The end result of this is that Irish Water is wasting a lot of money on effort on a metering system that doesn’t really do anything to help it achieve its goal. Instead of focusing on driving down the cost of water, encouraging water saving and fixing the leaks in our rather dodgy national water network, Irish Water has gotten itself bogged down in an expensive, unpopular and ultimately unnecessary project which is going to deliver a lot of problems and very few benefits. But it isn’t Irish Water who will have to bear the cost. It will be citizens, and their elected politicians, who will pay the price.
Yesterday we got some information about how open the Irish postcode system will be funded. Essentially the idea is to pay for its setup and operating costs out of a charge to end-users for the database – charging for access to the ‘facility’, if you like. This ‘licence fee’ is a rather humdrum traditional idea about charging for things to do with computers and information.
The Seanad debate trundles on with discussion of power grabs, costs, referendum powers and so on. What is getting lost is the issue we should all be obsessed with – the consistently bad quality of decisionmaking at the highest levels in Ireland -.
As a nation, we make too many bad decisions. Our political machinery makes these decisions apparently without being fully informed of the full range of options available, or indeed of the consequences of the options chosen. And sometimes we just seem to sleepwalk into these mistakes. The job of a well-formed Seanad should be to awaken us and our politicians from our stupor.
The Irish Times reports this morning that an ambulance was sent to a wrong address and that as a result receipt of medical attention was delayed. The child subsequently died. This is a great tragedy, most of all for that child’s parents, but also for us all. We can cure cancer, but we can’t get an ambulance out to a dying child.
[updated with new information 22 June, see below] Continue reading
Late last year, the ECB issued a press release and this document about the cost of making a payment (like handing over cash, writing a cheque or sending a payment by direct debit). The question it prompts is ‘why does it cost so much to do something as simple as making a small payment?’ More worryingly it makes you wonder, ‘Why is cash still the cheapest way to do payments, despite all the problems of security, handling and so on that go into a cash payment’? The document is as as infuriating to digest and understand as it is interesting in its subject matter and approach.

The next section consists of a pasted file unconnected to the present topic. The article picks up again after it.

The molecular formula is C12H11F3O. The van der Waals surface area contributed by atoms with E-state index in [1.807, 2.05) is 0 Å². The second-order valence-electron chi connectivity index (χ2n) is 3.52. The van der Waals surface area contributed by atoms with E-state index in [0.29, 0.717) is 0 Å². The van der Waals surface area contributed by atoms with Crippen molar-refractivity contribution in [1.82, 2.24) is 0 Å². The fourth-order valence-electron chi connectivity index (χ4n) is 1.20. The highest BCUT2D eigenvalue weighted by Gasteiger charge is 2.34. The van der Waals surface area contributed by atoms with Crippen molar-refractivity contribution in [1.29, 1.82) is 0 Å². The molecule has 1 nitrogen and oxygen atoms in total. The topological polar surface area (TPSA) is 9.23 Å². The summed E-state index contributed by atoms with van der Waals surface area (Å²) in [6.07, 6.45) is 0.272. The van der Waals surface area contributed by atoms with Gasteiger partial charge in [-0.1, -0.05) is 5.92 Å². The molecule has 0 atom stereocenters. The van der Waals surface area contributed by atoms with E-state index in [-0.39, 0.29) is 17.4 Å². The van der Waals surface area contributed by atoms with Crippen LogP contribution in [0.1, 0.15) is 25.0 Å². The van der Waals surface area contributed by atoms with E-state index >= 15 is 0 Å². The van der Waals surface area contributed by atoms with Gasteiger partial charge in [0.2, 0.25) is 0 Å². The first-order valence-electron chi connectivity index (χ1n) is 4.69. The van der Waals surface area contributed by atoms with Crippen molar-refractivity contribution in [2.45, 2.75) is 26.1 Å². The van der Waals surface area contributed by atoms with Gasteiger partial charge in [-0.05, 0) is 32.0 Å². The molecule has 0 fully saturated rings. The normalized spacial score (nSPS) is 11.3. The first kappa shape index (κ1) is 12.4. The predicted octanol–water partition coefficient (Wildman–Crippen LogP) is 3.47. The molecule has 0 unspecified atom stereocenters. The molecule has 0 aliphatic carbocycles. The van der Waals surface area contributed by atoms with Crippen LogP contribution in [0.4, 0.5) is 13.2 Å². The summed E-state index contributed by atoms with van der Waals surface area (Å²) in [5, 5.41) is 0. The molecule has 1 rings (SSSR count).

NamaWineLake comments on the €3.6bn Irish government mis-accounting scandal. Basically, the national debt was miscounted and the boss of the Department of Finance (Kevin Cardiff) was called into the Public Accounts Committee.
NamaWineLake says that the error was (a) statistical and (b) not a cash item and suggests that the matter is therefore less serious. I think this is a mistake.
It is not true to call the error simply a ‘statistical error’ or to forgive it because it was not a figure that directly relates to cash or because it does not directly effect interest payments. It is an accounting error. (Arguably, accounting is a species of statistics, but that would require a tendentious argument.) Regardless of what type of error it is, it is a very significant error indeed. Three billion, six hundred million euros is an awful lot of wonga, whatever way you consider it.
I’m writing someone who has worked in various ways with government over the last several years, in particular in relation to technological projects. Principally these were:
- postcodes (through my role with NSAI/ICTSCC)
- various transport IT projects, including the integrated ticketing system, ‘real time passenger information’, and the ‘travel planner’.
Without exception the outcome from these projects has been disastrous. The problems were perfectly forseeable. My conclusion is that our whole procurement system is broken and this is actually damaging our country. This is not just about spending too much, it’s also about total failure to deliver.